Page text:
How we look is who we are?

This post has been bouncing around in my head for some weeks. I guess it was prompted by Angelina Jolie, but something I had been thinking about for some time. Also it was pointed out that in this sector, there are few males, writing, and the perspectives are very different, so it is interesting to hear things from the male side of the fence.

Recently there was a furore when a commentator at Wimbledon, passed a personal opinion on the looks of one of the female competitors. This produced a massive reaction, calling him sexist etc. But it highlighted for me, the importance that we place on our looks. Not only how others see us, but  more importantly how we see ourselves. There is no truer saying than, ‘beauty is in the eye of the beholder.’ We would all like to see ourselves as attractive, and hope also, that others might see us that way. Thankfully for us all, we are attracted by different things. In my eyes, that makes us all attractive to some people, in some way!

When watching TV or reading magazines, I see actors who have had ‘work’ done. Teeth whitening, hair transplants/extensions, Botox, nips and tucks everywhere. It is now so common. Faces are often airbrushed in advertisements. Is this because people feel they are unhappy with their appearance? Are we seeking to look forever young?

I saw a tweet a few days ago from a young lady, who had just been diagnosed, with cancer and would require chemotherapy. Her comment was that she was determined not to  ” look like a cancer patient.” I wondered briefly, what her vision was?  Which leads me nicely into thinking about how our appearance during illness, can be even more important to us.

Those of you who know me, will be aware that I have always been reasonably relaxed about my appearance. Never really a snappy dresser, mainly a casual guy, but would always wish to be seen as ‘presentable,’ particularly in female company! However, I was distraught at the ravages of cancer and it’s treatment on my body.Fat, skinny, with hair, bald, yellow, pale, and any combination of those. When I looked in the mirror, I felt worse than I did before. Even though I was fighting for my life, I was concerned with my appearance.It felt that my body was actually reflecting the way I felt physically.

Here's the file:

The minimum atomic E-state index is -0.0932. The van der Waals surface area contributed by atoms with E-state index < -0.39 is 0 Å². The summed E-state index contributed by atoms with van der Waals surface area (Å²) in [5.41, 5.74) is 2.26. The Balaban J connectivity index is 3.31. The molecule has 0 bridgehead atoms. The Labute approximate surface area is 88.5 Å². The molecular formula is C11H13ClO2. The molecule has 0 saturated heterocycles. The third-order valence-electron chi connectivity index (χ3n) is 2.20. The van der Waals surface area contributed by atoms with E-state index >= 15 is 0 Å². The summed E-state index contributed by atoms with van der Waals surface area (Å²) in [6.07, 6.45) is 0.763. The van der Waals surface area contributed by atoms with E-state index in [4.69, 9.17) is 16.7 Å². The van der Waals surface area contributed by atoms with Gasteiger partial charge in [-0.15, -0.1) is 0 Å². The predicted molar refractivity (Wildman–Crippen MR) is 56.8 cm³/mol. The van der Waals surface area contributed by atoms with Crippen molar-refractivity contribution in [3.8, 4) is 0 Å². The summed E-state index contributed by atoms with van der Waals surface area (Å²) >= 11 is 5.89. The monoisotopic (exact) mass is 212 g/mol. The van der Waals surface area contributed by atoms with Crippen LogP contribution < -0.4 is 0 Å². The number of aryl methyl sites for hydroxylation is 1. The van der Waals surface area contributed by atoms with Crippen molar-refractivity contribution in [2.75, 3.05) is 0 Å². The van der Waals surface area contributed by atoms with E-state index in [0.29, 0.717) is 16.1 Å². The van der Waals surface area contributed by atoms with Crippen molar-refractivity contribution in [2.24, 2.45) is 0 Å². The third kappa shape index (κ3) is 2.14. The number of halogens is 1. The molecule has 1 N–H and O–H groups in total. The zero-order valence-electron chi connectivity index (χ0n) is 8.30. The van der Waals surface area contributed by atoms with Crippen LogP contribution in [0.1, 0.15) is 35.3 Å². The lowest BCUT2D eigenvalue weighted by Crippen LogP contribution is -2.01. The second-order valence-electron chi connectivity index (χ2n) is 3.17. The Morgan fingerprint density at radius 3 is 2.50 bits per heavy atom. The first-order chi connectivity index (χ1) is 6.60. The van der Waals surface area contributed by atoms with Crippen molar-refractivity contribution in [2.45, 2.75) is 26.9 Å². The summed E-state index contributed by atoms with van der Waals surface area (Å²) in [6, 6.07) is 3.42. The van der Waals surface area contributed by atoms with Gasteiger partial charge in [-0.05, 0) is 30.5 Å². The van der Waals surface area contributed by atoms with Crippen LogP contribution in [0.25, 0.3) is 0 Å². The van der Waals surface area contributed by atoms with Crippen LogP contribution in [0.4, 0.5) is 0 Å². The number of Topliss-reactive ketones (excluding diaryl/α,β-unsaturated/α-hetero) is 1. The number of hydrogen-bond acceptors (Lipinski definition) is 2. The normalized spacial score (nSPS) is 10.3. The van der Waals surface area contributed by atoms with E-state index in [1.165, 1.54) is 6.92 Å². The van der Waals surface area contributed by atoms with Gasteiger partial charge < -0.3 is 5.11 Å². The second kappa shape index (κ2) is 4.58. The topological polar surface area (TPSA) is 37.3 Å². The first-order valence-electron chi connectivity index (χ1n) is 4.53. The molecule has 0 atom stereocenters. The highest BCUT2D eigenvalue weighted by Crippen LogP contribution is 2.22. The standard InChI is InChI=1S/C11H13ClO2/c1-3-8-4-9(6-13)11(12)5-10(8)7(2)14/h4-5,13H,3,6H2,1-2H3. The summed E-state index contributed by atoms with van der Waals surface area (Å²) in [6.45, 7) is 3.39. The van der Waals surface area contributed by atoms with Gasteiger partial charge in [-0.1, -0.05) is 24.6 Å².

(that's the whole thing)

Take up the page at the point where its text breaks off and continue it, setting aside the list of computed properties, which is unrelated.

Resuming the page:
We can argue forever, whether we live in a sexist society, and if that is right or wrong. I suggest we do, and I am fully appreciative of the ladies out there, and the importance of looking and feeling good. My work and personal experience has shown me close up, some of the massive emotional and psychological issues that are faced by people going through cancer. I have been involved in numerous conversations regarding the pros and cons of surgery, and how life would be affected afterwards. For several, it was a close call between their appearance and  long term health.

Thankfully things have progressed in recent years. There are now more options than a basic N.H.S wig, if you are losing your hair. Even newer treatments, to stop hair loss in certain cases. A lot of  companies have specialist staff to help with clothing and lingerie etc after any breast surgery. Even whilst in hospital you maybe offered some complementary therapies, to help you feel a bit better. There are now also a lot of specialist products to help you with some of the side effects you may experience with your skin etc. 

I have only touched on a few examples of some of the ways we may be affected by our disease and it’s treatment. The point I would like to emphasise is that to most people, their psychological and emotional well being is linked to their appearance. My experience has shown me that this is more prevalent in ladies but affects us all to some degree. If we are not careful we can get on a downward spiral, particularly in the early stages of treatment, where our physical changes may be more apparent.

In my own circumstances, it seemed that what I saw in the mirror, was very different to how I was seen by everyone else. My perception of things was worse than reality. Everyone was kindly insisting that these things were trivial, and that things would improve. Some of them have, but some not. However in the grand scheme of life I have learnt to be happy with how I am now. Even when I was healthy, there were still things I wasn’t happy with, and that is still the same today!

My thanks go to Jennifer Young, who inspired me to write this piece. Jennifer has got a fabulous website with lots of information and products created specifically for people going through cancer treatment.Please check out her fabulous site and you can find her on Twitter @JenniferSkin

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